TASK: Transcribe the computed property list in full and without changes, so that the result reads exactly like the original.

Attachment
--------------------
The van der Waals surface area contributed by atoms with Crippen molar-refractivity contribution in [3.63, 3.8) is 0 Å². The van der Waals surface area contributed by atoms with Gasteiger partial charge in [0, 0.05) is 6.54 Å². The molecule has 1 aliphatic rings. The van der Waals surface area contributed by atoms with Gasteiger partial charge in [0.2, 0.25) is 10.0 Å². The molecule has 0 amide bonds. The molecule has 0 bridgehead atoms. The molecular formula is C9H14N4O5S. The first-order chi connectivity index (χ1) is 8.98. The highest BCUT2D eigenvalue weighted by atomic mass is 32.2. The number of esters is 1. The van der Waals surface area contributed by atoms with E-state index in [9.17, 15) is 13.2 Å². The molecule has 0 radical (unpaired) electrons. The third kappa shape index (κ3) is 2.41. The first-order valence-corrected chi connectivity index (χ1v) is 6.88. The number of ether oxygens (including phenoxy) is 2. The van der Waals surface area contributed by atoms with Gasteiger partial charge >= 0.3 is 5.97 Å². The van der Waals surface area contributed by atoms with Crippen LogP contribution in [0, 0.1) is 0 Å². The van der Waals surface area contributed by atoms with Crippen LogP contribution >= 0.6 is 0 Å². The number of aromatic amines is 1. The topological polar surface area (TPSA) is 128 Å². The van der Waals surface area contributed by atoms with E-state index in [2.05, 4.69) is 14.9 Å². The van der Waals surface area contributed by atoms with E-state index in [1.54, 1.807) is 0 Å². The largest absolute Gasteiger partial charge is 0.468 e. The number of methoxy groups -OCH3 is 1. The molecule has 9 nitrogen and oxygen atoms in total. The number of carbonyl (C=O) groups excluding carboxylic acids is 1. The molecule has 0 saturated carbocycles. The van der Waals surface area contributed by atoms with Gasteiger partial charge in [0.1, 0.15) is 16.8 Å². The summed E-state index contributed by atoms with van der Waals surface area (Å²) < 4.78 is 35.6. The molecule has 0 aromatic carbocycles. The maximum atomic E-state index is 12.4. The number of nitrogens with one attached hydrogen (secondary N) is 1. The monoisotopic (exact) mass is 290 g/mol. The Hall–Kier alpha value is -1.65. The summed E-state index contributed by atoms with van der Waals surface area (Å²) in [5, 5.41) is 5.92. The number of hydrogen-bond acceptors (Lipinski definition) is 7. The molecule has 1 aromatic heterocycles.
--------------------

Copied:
The van der Waals surface area contributed by atoms with Crippen molar-refractivity contribution in [3.63, 3.8) is 0 Å². The van der Waals surface area contributed by atoms with Gasteiger partial charge in [0, 0.05) is 6.54 Å². The molecule has 1 aliphatic rings. The van der Waals surface area contributed by atoms with Gasteiger partial charge in [0.2, 0.25) is 10.0 Å². The molecule has 0 amide bonds. The molecule has 0 bridgehead atoms. The molecular formula is C9H14N4O5S. The first-order chi connectivity index (χ1) is 8.98. The highest BCUT2D eigenvalue weighted by atomic mass is 32.2. The number of esters is 1. The van der Waals surface area contributed by atoms with E-state index in [9.17, 15) is 13.2 Å². The molecule has 0 radical (unpaired) electrons. The third kappa shape index (κ3) is 2.41. The first-order valence-corrected chi connectivity index (χ1v) is 6.88. The number of ether oxygens (including phenoxy) is 2. The van der Waals surface area contributed by atoms with Gasteiger partial charge >= 0.3 is 5.97 Å². The van der Waals surface area contributed by atoms with Crippen LogP contribution in [0, 0.1) is 0 Å². The van der Waals surface area contributed by atoms with Crippen LogP contribution >= 0.6 is 0 Å². The number of aromatic amines is 1. The topological polar surface area (TPSA) is 128 Å². The van der Waals surface area contributed by atoms with E-state index in [2.05, 4.69) is 14.9 Å². The van der Waals surface area contributed by atoms with E-state index in [1.54, 1.807) is 0 Å². The largest absolute Gasteiger partial charge is 0.468 e. The number of methoxy groups -OCH3 is 1. The molecule has 9 nitrogen and oxygen atoms in total. The number of carbonyl (C=O) groups excluding carboxylic acids is 1. The molecule has 0 saturated carbocycles. The van der Waals surface area contributed by atoms with Gasteiger partial charge in [0.1, 0.15) is 16.8 Å². The summed E-state index contributed by atoms with van der Waals surface area (Å²) < 4.78 is 35.6. The molecule has 0 aromatic carbocycles. The maximum atomic E-state index is 12.4. The number of nitrogens with one attached hydrogen (secondary N) is 1. The monoisotopic (exact) mass is 290 g/mol. The Hall–Kier alpha value is -1.65. The summed E-state index contributed by atoms with van der Waals surface area (Å²) in [5, 5.41) is 5.92. The number of hydrogen-bond acceptors (Lipinski definition) is 7. The molecule has 1 aromatic heterocycles.